To support emissions reductions among municipal staff, two entirely new CIP line items have been created to build electric vehicle infrastructure and improve energy efficiency. Nearly $3.5 million will be spent to add 102 electric vehicle charging stations at Bellevue City Hall and Bellevue Service Center, a project that is supposed to help meet the goal of a 50% electric vehicle fleet by 2030. An additional $3.8 million will support energy efficiency projects and new solar installations at city facilities.

A photo of people sitting a small beach on a sunny day with evergreen trees in the background.
Meydenbauer Bay Park on Lake Washington near Downtown Bellevue. (Credit: Anton Babadjanov)

On the parks front, much has been discussed over the last several months on finding supplemental funding through an updated parks levy, which will be on voters’ ballots this November. Even if residents reject the levy however, this draft budget allocates nearly $150 million across the seven-year CIP towards 25 separate projects.

Multiple new projects in this budget cycle focus on land acquisitions in Bellevue neighborhoods, like Factoria and Eastgate, that have been identified as park deserts. In addition to $5 million in new funding for each of those areas, $2.5 million has been devoted each to shoreline restoration and park trails. With increasing access to the waterfront a significant priority of the recently-completed Parks and Open Spaces plan, it’s understandable to see an increased investment of $12 million devoted to advancing the next phase of Meydenbauer Bay Park work.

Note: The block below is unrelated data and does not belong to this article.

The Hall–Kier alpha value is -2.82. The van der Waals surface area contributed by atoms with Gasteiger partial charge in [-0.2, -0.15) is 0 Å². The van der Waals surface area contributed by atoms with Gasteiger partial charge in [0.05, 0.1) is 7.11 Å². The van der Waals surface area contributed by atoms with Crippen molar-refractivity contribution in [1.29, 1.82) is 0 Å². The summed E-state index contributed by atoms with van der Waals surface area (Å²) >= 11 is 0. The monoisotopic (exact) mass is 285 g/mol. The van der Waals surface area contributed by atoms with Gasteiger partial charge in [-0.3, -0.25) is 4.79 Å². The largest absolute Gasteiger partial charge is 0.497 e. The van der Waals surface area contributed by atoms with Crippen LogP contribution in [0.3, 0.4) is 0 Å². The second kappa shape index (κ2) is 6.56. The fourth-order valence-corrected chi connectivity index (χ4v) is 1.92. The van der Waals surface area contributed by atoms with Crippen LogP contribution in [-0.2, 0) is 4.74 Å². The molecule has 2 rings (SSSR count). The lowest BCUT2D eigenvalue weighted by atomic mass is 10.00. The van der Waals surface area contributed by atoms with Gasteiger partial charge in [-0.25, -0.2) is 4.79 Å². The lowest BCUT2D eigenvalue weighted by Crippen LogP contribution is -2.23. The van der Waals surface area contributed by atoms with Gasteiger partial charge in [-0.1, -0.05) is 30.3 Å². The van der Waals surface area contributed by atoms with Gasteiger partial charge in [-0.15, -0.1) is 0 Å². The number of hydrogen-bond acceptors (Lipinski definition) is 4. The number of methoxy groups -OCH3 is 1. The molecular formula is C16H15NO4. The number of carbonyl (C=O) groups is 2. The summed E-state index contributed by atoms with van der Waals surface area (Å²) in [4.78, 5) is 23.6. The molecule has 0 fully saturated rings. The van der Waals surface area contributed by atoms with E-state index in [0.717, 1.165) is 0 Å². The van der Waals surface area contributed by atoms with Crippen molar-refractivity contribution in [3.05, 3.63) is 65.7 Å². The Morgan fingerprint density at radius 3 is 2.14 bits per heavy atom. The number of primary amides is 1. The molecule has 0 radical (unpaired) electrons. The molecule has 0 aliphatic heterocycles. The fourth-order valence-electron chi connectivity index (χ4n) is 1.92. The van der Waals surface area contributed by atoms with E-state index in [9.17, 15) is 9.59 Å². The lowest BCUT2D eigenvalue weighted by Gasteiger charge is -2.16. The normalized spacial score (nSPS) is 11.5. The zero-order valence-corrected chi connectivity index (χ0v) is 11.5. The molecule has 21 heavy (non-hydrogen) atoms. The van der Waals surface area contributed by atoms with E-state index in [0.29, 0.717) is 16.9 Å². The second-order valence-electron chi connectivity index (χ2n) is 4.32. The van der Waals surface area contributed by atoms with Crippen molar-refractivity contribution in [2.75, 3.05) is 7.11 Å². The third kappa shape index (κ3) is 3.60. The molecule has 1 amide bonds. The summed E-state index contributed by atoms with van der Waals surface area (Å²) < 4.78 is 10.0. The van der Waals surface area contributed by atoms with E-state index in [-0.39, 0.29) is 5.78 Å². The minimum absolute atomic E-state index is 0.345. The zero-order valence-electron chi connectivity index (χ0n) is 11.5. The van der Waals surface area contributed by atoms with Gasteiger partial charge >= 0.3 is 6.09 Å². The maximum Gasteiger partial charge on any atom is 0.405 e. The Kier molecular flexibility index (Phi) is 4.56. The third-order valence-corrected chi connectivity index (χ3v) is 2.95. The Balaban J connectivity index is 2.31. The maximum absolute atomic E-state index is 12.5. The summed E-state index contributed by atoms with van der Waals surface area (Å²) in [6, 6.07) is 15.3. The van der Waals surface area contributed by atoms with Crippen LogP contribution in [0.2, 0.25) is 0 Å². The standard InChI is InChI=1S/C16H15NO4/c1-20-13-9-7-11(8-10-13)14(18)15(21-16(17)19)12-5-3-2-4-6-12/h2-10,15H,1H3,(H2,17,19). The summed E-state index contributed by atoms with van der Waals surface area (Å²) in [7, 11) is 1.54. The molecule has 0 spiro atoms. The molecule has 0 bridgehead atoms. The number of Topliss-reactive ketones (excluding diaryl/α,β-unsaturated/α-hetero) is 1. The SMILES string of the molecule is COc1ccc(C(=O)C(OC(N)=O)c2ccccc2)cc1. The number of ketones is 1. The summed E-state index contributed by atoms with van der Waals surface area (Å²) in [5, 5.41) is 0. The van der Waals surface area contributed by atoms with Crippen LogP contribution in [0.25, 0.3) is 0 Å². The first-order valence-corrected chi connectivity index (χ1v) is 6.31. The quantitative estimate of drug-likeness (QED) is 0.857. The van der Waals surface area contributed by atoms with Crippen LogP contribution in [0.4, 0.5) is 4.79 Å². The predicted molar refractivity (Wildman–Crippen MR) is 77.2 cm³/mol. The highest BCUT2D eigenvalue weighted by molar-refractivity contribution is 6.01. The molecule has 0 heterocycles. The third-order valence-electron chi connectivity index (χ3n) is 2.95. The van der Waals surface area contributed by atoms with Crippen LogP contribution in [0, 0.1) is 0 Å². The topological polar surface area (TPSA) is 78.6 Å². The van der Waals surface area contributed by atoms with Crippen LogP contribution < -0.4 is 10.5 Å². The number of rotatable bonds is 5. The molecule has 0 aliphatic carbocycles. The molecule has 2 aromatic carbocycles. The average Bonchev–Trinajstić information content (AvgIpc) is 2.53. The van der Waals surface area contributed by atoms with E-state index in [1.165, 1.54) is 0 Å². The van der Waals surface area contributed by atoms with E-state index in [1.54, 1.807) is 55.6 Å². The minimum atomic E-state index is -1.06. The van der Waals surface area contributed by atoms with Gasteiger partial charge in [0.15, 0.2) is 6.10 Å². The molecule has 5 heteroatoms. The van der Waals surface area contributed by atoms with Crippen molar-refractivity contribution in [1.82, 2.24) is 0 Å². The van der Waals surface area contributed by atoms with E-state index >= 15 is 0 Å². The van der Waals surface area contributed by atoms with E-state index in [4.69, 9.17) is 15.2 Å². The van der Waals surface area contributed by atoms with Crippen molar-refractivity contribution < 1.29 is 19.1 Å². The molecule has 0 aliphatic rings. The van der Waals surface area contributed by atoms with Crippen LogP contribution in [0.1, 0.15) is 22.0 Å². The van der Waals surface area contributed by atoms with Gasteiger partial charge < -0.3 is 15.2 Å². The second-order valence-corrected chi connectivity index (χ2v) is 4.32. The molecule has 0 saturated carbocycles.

Although the budget process is well underway, there is still plenty of time for interested parties to provide feedback. Written and oral comments can be provided during upcoming city council meetings and during the final public hearing on Monday, November 7th. Also, as mentioned previously, through October 10th, Bellevue is accepting feedback through an online budget values survey, which will be followed by an in-person neighborhood leadership gathering at City Hall on Tuesday, October 11th from 6:30 – 8:00 pm. City staff have said that the leadership gathering is open to anyone who is interested in the health and quality of life in their Bellevue neighborhood.

During the previous budget cycle, councilmembers used funds from the Councilmember Contingency line item to create new programs or supplement initiatives that they cared about. With $2 million available for 2023 and 2024, there’s still room for meaningful changes dependent upon the community’s feedback.

Support Us

Article Author

Chris is a UW Environmental Sciences graduate who moved to Bellevue in 2015. When he's not busy being an urbanist fox on the internet, he's working on the Eastside to support efforts reducing greenhouse gas emissions and going to city council meetings to denounce the hegemony of automobile infrastructure. Follow him on Twitter at @Deutski1.